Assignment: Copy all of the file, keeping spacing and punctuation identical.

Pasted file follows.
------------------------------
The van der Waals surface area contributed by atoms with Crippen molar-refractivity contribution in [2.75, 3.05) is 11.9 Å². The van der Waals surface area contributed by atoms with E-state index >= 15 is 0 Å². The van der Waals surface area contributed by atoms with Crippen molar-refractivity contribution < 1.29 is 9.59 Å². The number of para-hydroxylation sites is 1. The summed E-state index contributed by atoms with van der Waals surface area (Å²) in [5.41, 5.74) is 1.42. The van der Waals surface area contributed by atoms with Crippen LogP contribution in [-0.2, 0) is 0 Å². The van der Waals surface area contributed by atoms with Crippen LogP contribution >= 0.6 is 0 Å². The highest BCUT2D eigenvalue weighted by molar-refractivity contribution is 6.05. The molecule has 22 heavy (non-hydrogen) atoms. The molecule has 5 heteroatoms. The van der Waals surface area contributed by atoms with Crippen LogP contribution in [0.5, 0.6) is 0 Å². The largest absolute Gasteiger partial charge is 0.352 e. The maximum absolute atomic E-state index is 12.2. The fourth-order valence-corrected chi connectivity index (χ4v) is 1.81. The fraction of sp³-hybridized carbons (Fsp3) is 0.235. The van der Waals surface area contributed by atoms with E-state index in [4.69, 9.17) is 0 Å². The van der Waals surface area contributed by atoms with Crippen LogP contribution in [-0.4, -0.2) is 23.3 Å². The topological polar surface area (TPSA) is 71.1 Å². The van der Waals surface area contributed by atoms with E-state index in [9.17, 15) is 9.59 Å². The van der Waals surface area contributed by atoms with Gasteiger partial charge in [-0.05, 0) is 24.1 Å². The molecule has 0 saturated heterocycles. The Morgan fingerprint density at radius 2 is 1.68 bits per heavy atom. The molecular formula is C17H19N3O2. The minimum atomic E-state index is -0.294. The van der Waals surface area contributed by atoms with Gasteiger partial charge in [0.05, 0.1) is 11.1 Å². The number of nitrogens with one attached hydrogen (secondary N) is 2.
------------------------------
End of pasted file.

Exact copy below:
The van der Waals surface area contributed by atoms with Crippen molar-refractivity contribution in [2.75, 3.05) is 11.9 Å². The van der Waals surface area contributed by atoms with E-state index >= 15 is 0 Å². The van der Waals surface area contributed by atoms with Crippen molar-refractivity contribution < 1.29 is 9.59 Å². The number of para-hydroxylation sites is 1. The summed E-state index contributed by atoms with van der Waals surface area (Å²) in [5.41, 5.74) is 1.42. The van der Waals surface area contributed by atoms with Crippen LogP contribution in [-0.2, 0) is 0 Å². The van der Waals surface area contributed by atoms with Crippen LogP contribution >= 0.6 is 0 Å². The highest BCUT2D eigenvalue weighted by molar-refractivity contribution is 6.05. The molecule has 22 heavy (non-hydrogen) atoms. The molecule has 5 heteroatoms. The van der Waals surface area contributed by atoms with Crippen LogP contribution in [0.5, 0.6) is 0 Å². The largest absolute Gasteiger partial charge is 0.352 e. The maximum absolute atomic E-state index is 12.2. The fourth-order valence-corrected chi connectivity index (χ4v) is 1.81. The fraction of sp³-hybridized carbons (Fsp3) is 0.235. The van der Waals surface area contributed by atoms with E-state index in [4.69, 9.17) is 0 Å². The van der Waals surface area contributed by atoms with Crippen LogP contribution in [-0.4, -0.2) is 23.3 Å². The topological polar surface area (TPSA) is 71.1 Å². The van der Waals surface area contributed by atoms with E-state index in [9.17, 15) is 9.59 Å². The van der Waals surface area contributed by atoms with Gasteiger partial charge in [-0.05, 0) is 24.1 Å². The molecule has 0 saturated heterocycles. The Morgan fingerprint density at radius 2 is 1.68 bits per heavy atom. The molecular formula is C17H19N3O2. The minimum atomic E-state index is -0.294. The van der Waals surface area contributed by atoms with Gasteiger partial charge in [0.05, 0.1) is 11.1 Å². The number of nitrogens with one attached hydrogen (secondary N) is 2.